Implementation of the second phase of the McCloud remedy to address unlawful age discrimination in public sector schemes commenced on 1 October 2023 with numerous "remediable service" regulations coming into force for each different public pension scheme. We consider the key points of the regulations governing this phase.


In the McCloud ruling, age discrimination was identified within the transitional provisions of the government's public service pension schemes that were put in place in 2015; this enabled workers within 10 years of normal retirement age to continue building benefits in legacy schemes based on final salary, whilst younger workers were moved into career average schemes. Following consultations, which we discussed in our previous blog, measures are being implemented to address this discrimination for the period between 1 April 2015 and 31 March 2022, which are referred to as the McCloud remedy. The UK government passed the Public Service Pensions and Judicial Offices Act 2022 (PSPJOA 2022) with Part 1 serving as the legal framework supporting the McCloud remedy.

The remedy is divided into two stages for implementation. The initial phase, to prevent any further discrimination, termed the "prospective remedy," has now been successfully executed with the closure of legacy final-salary schemes to future accrual and all eligible members becoming members of the 2015 career average schemes from 1 April 2022.

The regulations now seek to address the inequality that has already occurred in the remedy period, termed as the "retrospective remedy," with the introduction of a choice election system. Under this system, impacted members have the option to accumulate benefits for the period between 1 April 2015 to 31 March 2022 (the "remedy period") as if they were in either the legacy final-salary schemes or the 2015 career-average pension schemes. The elections provide two pathways for members; they can make an immediate decision ("immediate choice election") or a deferral until retirement or benefits initiation ("deferred choice election").

Implementation of the retrospective remedy: Summary of key points

The regulations outline the technical elements necessary for the integration of the McCloud remedy across different public sector pension schemes and have retrospective effect for the remedy period. Each public service pension scheme has its own remedial service regulations including schemes for Police, Firefighters, Civil Service, Armed forces, NHS, and Teachers. While the regulations have slight variations tailored to each scheme, they encompass the following common themes.

  • Technical details - The regulations put in place the necessary technical detail to facilitate the implementation of the immediate and deferred choice election system. It clarifies how, until the member decides, their benefits would be considered to accrue in the legacy scheme. This affords flexibility and tailoring to individual circumstances.
  • Member Information - The regulations detail the information that must be provided to members concerning their remediable service.
  • Compensation Protocols - A structured process for compensating affected members and calculating interest on compensation is laid out. This includes calculating the compensation amount and how one can apply for compensation.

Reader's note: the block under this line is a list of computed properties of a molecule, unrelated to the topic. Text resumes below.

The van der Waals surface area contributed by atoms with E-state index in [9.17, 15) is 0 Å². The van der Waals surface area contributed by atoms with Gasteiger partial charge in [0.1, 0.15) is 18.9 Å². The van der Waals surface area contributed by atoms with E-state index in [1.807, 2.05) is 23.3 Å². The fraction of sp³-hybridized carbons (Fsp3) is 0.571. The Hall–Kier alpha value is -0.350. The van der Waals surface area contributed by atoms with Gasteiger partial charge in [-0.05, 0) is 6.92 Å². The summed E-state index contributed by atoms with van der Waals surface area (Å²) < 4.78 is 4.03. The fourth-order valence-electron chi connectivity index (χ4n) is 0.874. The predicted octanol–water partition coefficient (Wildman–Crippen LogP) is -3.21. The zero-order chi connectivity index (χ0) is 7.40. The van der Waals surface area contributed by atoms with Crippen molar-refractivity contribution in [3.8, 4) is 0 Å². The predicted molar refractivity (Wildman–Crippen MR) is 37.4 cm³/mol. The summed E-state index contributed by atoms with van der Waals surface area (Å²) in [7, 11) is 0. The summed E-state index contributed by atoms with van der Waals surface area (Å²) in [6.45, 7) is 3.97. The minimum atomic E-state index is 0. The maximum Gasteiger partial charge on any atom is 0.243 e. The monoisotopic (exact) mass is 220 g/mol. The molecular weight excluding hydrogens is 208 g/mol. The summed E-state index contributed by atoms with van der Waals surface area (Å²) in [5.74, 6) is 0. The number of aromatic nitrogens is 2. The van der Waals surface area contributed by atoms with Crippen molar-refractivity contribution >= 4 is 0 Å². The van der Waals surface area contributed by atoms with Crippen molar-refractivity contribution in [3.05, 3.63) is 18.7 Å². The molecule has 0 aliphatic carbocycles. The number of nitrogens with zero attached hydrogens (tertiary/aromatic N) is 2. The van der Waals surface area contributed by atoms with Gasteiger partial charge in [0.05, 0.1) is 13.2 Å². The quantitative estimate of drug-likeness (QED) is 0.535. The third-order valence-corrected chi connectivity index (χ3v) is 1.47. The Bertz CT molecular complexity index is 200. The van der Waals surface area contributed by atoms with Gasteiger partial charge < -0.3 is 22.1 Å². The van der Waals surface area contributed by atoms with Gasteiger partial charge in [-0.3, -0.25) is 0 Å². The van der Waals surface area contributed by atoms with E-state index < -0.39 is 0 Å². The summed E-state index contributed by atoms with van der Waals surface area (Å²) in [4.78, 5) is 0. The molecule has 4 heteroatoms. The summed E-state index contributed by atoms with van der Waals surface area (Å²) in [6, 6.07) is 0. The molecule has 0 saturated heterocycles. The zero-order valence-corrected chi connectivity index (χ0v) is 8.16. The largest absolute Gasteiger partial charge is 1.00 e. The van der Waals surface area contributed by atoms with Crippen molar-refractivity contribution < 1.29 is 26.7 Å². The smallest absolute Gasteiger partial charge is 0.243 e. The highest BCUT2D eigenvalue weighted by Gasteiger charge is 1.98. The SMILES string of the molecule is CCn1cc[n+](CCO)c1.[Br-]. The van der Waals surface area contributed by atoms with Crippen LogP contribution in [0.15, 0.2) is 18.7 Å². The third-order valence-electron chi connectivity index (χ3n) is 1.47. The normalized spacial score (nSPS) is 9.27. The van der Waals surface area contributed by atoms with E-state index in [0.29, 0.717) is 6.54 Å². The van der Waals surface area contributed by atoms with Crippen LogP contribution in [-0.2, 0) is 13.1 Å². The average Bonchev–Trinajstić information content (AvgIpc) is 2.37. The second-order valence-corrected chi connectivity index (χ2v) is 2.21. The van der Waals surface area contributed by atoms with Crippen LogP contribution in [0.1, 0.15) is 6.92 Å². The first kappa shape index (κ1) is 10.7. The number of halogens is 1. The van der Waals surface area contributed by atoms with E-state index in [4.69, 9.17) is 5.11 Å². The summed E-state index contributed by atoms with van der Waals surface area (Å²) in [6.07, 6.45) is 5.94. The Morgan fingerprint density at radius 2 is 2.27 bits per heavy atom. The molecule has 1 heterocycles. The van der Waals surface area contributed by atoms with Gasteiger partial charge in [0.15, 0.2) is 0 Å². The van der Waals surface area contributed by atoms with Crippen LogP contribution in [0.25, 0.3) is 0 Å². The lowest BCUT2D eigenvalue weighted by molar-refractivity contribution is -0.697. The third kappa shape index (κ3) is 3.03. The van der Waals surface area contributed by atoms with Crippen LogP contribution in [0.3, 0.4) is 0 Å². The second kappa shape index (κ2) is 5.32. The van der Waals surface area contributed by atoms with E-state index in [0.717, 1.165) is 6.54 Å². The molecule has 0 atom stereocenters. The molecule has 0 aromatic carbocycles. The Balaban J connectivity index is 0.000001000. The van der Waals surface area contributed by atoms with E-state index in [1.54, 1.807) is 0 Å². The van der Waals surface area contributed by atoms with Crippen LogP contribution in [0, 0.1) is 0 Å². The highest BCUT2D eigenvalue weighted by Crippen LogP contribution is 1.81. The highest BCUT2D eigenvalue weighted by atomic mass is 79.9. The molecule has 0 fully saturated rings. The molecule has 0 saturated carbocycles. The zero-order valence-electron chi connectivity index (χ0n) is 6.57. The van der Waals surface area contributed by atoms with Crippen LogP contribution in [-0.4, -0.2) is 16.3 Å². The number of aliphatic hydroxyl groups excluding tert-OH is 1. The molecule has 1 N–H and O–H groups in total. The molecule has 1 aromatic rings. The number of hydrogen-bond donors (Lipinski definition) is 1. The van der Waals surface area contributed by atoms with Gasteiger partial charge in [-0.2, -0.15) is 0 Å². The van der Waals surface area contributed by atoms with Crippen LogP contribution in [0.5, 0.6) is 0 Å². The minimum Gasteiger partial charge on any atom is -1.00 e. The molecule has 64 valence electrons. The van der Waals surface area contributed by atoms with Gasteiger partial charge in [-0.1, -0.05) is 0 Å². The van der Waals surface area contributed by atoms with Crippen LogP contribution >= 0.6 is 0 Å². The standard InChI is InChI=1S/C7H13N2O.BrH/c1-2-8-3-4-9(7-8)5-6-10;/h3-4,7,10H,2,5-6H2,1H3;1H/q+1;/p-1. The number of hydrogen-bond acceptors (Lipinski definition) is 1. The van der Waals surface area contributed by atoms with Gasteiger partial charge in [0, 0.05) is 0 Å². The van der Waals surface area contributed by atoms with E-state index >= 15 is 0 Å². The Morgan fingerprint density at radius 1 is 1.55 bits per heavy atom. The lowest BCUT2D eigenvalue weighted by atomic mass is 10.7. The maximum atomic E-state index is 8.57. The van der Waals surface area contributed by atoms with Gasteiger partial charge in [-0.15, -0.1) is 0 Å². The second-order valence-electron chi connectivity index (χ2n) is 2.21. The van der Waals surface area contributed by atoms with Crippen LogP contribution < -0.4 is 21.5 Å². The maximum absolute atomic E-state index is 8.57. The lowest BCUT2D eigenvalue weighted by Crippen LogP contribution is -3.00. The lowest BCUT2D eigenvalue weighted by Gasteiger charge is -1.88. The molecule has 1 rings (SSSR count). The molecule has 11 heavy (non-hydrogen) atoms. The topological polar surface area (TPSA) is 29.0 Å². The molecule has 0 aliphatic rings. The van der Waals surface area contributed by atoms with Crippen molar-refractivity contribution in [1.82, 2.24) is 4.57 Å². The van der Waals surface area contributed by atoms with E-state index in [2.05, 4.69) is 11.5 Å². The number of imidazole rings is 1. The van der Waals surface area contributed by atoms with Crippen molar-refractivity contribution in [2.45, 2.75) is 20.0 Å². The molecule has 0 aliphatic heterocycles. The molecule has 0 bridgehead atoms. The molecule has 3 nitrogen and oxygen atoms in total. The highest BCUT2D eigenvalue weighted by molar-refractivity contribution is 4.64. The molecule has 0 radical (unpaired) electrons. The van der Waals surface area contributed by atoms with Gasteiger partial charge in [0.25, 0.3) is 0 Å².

• Administration of Transferred-in Rights - The administration of members' transferred-in rights is addressed to integrate previous pension arrangements into the revised framework, offering clarity and uniformity.
  • Post-Divorce Implementation - Clear guidelines are provided on the application of the remedy concerning pension debit and pension credit members following divorce or dissolution of a civil partnership.
  • Voluntary Contributions - The regulations clarify the treatment of voluntary contributions paid during the remedy period. While the schemes differently regulate these contributions, they all cover a variety of instances including: lump sum and periodical voluntary contributions, deferred and immediate choice members, and benefits treated as under legacy and reform schemes.

Tax position

In addition to the remediable service regulations, two sets of regulations have been introduced to address the tax issues linked to the McCloud remedy: the Public Service Pension Schemes (Rectification of Unlawful Discrimination) Tax (No 1) Regulations and Tax (No 2) Regulations. They aim to rectify tax treatment for affected public service pension scheme members, preserving tax relief on contributions, modifying annual allowances, handling benefits, and addressing compensation. The regulations came into force on 6 April 2023 and 14 September 2023, respectively, with retrospective effect for the remedy period.

Our Insights

The retrospective phase of the McCloud remedy signifies a significant step in addressing age discrimination within public service pension schemes. The regulations address technical intricacies and streamline processes, paving the way for implementation. Overall, the regulations provide further clarity on exactly how these systems operate, which is paramount to enable scheme members to make informed and fair choices.

If you have any queries about anything raised in this blog, please get in touch with a member of the pensions team.


Maureen Burns

Senior Associate

Juliet Bayne


Sarah Keir

Trainee Solicitor